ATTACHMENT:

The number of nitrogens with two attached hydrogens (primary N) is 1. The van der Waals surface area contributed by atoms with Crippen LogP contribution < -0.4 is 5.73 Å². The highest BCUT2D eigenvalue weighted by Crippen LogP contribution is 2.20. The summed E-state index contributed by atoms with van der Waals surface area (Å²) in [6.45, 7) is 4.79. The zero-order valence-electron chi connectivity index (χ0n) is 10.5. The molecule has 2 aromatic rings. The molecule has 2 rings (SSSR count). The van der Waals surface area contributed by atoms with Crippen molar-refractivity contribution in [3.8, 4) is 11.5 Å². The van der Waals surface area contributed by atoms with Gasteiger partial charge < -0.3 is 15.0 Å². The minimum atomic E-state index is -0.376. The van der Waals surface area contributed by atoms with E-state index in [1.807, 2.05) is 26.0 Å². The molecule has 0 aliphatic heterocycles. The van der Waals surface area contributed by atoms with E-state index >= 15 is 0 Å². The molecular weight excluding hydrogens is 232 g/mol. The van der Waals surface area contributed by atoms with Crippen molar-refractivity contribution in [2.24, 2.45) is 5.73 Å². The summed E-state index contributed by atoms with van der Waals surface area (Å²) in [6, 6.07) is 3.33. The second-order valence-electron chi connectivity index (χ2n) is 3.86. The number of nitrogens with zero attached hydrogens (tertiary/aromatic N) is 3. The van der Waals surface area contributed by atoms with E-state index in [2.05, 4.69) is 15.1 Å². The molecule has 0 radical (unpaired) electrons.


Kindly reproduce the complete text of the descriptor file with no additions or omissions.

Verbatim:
The number of nitrogens with two attached hydrogens (primary N) is 1. The van der Waals surface area contributed by atoms with Crippen LogP contribution < -0.4 is 5.73 Å². The highest BCUT2D eigenvalue weighted by Crippen LogP contribution is 2.20. The summed E-state index contributed by atoms with van der Waals surface area (Å²) in [6.45, 7) is 4.79. The zero-order valence-electron chi connectivity index (χ0n) is 10.5. The molecule has 2 aromatic rings. The molecule has 2 rings (SSSR count). The van der Waals surface area contributed by atoms with Crippen molar-refractivity contribution in [3.8, 4) is 11.5 Å². The van der Waals surface area contributed by atoms with Gasteiger partial charge < -0.3 is 15.0 Å². The minimum atomic E-state index is -0.376. The van der Waals surface area contributed by atoms with E-state index in [1.807, 2.05) is 26.0 Å². The molecule has 0 aliphatic heterocycles. The van der Waals surface area contributed by atoms with E-state index >= 15 is 0 Å². The molecular weight excluding hydrogens is 232 g/mol. The van der Waals surface area contributed by atoms with Crippen molar-refractivity contribution in [2.24, 2.45) is 5.73 Å². The summed E-state index contributed by atoms with van der Waals surface area (Å²) in [6, 6.07) is 3.33. The second-order valence-electron chi connectivity index (χ2n) is 3.86. The number of nitrogens with zero attached hydrogens (tertiary/aromatic N) is 3. The van der Waals surface area contributed by atoms with E-state index in [2.05, 4.69) is 15.1 Å². The molecule has 0 radical (unpaired) electrons.